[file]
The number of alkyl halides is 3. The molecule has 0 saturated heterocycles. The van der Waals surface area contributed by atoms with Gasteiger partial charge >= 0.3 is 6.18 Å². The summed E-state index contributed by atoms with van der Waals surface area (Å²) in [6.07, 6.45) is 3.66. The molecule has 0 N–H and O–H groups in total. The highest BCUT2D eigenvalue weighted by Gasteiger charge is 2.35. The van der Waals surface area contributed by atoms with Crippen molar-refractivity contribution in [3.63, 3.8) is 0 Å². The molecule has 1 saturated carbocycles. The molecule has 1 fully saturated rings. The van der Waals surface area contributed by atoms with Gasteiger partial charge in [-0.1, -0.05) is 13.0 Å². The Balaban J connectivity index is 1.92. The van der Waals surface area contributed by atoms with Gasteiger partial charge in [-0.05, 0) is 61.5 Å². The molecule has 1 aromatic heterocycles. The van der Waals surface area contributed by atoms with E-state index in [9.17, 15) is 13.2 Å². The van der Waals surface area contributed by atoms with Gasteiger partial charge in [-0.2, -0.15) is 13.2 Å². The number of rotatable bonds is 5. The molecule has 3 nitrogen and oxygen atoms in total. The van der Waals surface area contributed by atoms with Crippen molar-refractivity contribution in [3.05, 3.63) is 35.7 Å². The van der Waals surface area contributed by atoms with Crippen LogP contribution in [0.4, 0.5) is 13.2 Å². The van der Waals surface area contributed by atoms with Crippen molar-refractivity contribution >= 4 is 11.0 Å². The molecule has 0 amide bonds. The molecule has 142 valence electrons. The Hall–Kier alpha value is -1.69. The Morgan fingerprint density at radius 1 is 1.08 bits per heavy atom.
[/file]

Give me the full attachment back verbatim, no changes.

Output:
The number of alkyl halides is 3. The molecule has 0 saturated heterocycles. The van der Waals surface area contributed by atoms with Gasteiger partial charge >= 0.3 is 6.18 Å². The summed E-state index contributed by atoms with van der Waals surface area (Å²) in [6.07, 6.45) is 3.66. The molecule has 0 N–H and O–H groups in total. The highest BCUT2D eigenvalue weighted by Gasteiger charge is 2.35. The van der Waals surface area contributed by atoms with Crippen molar-refractivity contribution in [3.63, 3.8) is 0 Å². The molecule has 1 saturated carbocycles. The molecule has 1 fully saturated rings. The van der Waals surface area contributed by atoms with Gasteiger partial charge in [-0.1, -0.05) is 13.0 Å². The Balaban J connectivity index is 1.92. The van der Waals surface area contributed by atoms with Gasteiger partial charge in [-0.05, 0) is 61.5 Å². The molecule has 1 aromatic heterocycles. The van der Waals surface area contributed by atoms with E-state index in [9.17, 15) is 13.2 Å². The van der Waals surface area contributed by atoms with Gasteiger partial charge in [-0.2, -0.15) is 13.2 Å². The number of rotatable bonds is 5. The molecule has 3 nitrogen and oxygen atoms in total. The van der Waals surface area contributed by atoms with Crippen molar-refractivity contribution in [3.05, 3.63) is 35.7 Å². The van der Waals surface area contributed by atoms with Crippen LogP contribution in [0.4, 0.5) is 13.2 Å². The van der Waals surface area contributed by atoms with Crippen molar-refractivity contribution >= 4 is 11.0 Å². The molecule has 0 amide bonds. The molecule has 142 valence electrons. The Hall–Kier alpha value is -1.69. The Morgan fingerprint density at radius 1 is 1.08 bits per heavy atom.